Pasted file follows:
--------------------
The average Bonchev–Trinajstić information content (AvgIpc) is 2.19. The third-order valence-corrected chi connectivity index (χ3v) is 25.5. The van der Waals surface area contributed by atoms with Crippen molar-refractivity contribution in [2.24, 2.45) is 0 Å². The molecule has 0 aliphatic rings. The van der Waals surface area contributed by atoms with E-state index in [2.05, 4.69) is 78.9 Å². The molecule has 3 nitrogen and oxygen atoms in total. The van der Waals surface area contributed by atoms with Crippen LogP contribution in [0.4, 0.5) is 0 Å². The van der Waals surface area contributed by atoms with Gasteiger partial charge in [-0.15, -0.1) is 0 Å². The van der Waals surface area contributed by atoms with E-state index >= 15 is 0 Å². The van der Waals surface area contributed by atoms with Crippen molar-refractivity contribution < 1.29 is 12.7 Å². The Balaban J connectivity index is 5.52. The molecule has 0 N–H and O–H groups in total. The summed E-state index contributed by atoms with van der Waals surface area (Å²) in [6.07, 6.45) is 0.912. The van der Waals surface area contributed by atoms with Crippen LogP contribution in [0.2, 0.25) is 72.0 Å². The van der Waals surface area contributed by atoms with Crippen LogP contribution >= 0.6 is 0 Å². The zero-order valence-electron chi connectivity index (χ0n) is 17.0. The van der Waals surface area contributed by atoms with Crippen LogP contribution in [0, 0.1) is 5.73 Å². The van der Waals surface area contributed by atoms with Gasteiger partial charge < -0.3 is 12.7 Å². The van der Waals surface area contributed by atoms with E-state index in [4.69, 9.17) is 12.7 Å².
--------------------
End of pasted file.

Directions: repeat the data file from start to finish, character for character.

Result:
The average Bonchev–Trinajstić information content (AvgIpc) is 2.19. The third-order valence-corrected chi connectivity index (χ3v) is 25.5. The van der Waals surface area contributed by atoms with Crippen molar-refractivity contribution in [2.24, 2.45) is 0 Å². The molecule has 0 aliphatic rings. The van der Waals surface area contributed by atoms with E-state index in [2.05, 4.69) is 78.9 Å². The molecule has 3 nitrogen and oxygen atoms in total. The van der Waals surface area contributed by atoms with Crippen LogP contribution in [0.4, 0.5) is 0 Å². The van der Waals surface area contributed by atoms with Gasteiger partial charge in [-0.15, -0.1) is 0 Å². The van der Waals surface area contributed by atoms with E-state index >= 15 is 0 Å². The van der Waals surface area contributed by atoms with Crippen molar-refractivity contribution < 1.29 is 12.7 Å². The Balaban J connectivity index is 5.52. The molecule has 0 N–H and O–H groups in total. The summed E-state index contributed by atoms with van der Waals surface area (Å²) in [6.07, 6.45) is 0.912. The van der Waals surface area contributed by atoms with Crippen LogP contribution in [0.2, 0.25) is 72.0 Å². The van der Waals surface area contributed by atoms with Crippen LogP contribution >= 0.6 is 0 Å². The zero-order valence-electron chi connectivity index (χ0n) is 17.0. The van der Waals surface area contributed by atoms with Crippen LogP contribution in [0, 0.1) is 5.73 Å². The van der Waals surface area contributed by atoms with Gasteiger partial charge < -0.3 is 12.7 Å². The van der Waals surface area contributed by atoms with E-state index in [4.69, 9.17) is 12.7 Å².